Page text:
Failure Analysis Lab
NVIDIA’s Santa Clara HQ isn’t just a building full of executives and cubicles. It’s also home to some world-class laboratories. One of these laboratories is NVIDIA’s Failure Analysis Lab. This isn’t a software lab… it’s actually NVIDIA’s Silicon Failure Analysis Lab.
Here, Howard Marks and his elite team validate the manufacturing quality of their manufacturing partners including TSMC, UMC, and IBM. That is, even as a fabless semiconductor company, NVIDIA maintains a full-scale silicon analysis lab to ensure that their chips work properly. After all, when an Intel chip fabbed at an Intel facility breaks, you blame Intel. When an NVIDIA chip fabbed somewhere else fails, you still blame NVIDIA. By having an in-house failure analysis lab, NVIDIA also speeds up the turnaround time between the “failed chip” arriving via FedEx and coming up with the solution. That’s because Howard’s team also has access to the design engineers. If there’s a problem with the memory controller, he can call the engineering team behind that functional block into the lab for added insight.
The scanning electron microscopes that NVIDIA houses are second to none and have a resolution of approximately 1 nm. On the used market, they’re worth about half a million dollars – I imagine NVIDIA spent much more. There are several other instruments in the small room including this focused ion beam imaging device. Instead of using electrons to image the object (i.e. an electron microscope), the FIB uses a focused beam of gallium ions. These ions have considerably more energy than a typical electron beam. When the gallium ions strike the chip, the atoms of the chip are converted from the solid phase to a gaseous phase. I don’t think these phasers can be set to “stun.”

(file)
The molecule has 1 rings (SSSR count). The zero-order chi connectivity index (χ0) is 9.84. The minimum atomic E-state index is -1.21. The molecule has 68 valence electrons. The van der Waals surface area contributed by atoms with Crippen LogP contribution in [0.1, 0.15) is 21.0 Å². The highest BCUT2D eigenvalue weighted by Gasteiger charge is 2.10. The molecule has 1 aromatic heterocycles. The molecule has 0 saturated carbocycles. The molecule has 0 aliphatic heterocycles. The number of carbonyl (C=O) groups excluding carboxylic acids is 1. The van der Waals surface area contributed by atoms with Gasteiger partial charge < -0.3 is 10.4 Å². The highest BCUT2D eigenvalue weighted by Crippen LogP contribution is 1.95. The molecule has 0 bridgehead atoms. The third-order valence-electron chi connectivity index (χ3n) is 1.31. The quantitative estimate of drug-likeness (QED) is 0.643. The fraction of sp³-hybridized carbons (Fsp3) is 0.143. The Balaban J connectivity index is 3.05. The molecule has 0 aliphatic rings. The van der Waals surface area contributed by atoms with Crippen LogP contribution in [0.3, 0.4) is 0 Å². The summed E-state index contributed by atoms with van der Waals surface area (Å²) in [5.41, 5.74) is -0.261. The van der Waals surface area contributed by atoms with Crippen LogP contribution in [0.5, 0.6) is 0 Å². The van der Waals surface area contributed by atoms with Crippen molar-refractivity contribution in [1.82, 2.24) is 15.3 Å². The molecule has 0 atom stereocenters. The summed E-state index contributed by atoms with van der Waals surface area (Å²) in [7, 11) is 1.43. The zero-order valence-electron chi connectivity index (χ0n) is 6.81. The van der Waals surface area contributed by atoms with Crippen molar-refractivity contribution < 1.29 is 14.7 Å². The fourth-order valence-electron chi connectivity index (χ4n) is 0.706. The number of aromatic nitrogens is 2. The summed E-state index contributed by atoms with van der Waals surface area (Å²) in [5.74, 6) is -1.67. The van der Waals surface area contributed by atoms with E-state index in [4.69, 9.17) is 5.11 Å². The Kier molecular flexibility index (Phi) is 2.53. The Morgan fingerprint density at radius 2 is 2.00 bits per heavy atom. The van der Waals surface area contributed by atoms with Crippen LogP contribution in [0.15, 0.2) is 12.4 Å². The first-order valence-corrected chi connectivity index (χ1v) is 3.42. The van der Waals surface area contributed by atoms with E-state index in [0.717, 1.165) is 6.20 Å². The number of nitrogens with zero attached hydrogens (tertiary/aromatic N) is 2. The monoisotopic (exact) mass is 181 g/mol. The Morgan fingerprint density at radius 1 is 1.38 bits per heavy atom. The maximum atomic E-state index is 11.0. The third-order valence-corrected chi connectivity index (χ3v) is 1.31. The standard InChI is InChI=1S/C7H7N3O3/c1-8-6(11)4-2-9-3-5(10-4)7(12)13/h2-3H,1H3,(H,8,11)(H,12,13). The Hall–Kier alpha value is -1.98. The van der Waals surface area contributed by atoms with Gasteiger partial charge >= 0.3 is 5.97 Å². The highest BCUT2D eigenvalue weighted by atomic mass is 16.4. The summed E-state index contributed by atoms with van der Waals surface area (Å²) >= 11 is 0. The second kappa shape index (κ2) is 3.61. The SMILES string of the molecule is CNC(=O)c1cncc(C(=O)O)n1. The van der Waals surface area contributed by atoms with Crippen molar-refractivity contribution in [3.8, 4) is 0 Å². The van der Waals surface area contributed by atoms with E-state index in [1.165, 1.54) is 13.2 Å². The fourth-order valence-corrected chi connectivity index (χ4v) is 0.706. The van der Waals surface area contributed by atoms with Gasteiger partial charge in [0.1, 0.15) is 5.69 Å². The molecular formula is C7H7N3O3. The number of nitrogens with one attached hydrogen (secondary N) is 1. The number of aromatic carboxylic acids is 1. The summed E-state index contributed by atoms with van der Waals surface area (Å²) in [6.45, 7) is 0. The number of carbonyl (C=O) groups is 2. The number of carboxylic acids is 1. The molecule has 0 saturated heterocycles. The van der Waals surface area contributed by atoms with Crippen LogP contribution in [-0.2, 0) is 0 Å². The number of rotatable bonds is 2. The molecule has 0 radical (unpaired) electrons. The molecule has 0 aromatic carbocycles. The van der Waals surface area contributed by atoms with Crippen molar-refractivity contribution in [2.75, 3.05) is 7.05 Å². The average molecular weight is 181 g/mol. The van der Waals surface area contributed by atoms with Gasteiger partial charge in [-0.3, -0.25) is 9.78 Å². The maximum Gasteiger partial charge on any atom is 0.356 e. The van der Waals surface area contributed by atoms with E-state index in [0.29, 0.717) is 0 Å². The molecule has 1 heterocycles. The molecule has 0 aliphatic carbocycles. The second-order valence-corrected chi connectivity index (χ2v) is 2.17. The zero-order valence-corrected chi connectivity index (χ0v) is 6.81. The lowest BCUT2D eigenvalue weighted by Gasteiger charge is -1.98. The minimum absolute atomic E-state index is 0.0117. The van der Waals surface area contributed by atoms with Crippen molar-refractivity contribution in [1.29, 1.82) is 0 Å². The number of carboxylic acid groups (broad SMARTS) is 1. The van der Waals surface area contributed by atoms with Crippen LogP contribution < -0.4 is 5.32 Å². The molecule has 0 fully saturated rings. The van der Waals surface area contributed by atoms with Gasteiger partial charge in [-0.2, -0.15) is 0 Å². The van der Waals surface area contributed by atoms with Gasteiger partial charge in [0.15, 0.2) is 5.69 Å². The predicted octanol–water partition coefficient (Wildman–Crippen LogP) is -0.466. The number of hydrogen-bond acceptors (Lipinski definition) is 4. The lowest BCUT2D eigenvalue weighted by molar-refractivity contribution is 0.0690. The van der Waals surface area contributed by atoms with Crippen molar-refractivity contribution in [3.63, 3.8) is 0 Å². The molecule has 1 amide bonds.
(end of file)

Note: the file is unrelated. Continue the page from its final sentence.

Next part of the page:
Focused Ion Beams
While the scanning electron microscope lets the failure analysis team see the errors, the gallium ion beam can be used to cut the electrical connections between individual transitors or even deposit material to create new electrical connections. That is, not only can NVIDIA troubleshoot defective chips in-house, they can also patch the chip to test their hypothesis.
NVIDIA also employs several other tools to help them. The failure analysis lab often has to find a single errant transistor out of 681 million (that’s the number of transistors inside GeForce 8800). We had a chance to see the actual core, and we can reassure you that most of those transistors represent core logic – not cache.
To figure out where the failure lies, the team uses several other tools including an Agilent 93000.
The Agilent 93000 allows NVIDIA to test 400 million individual transistors in 5 seconds. They can do their tests by sending a prescribed signal to the chip and validating the response is correct.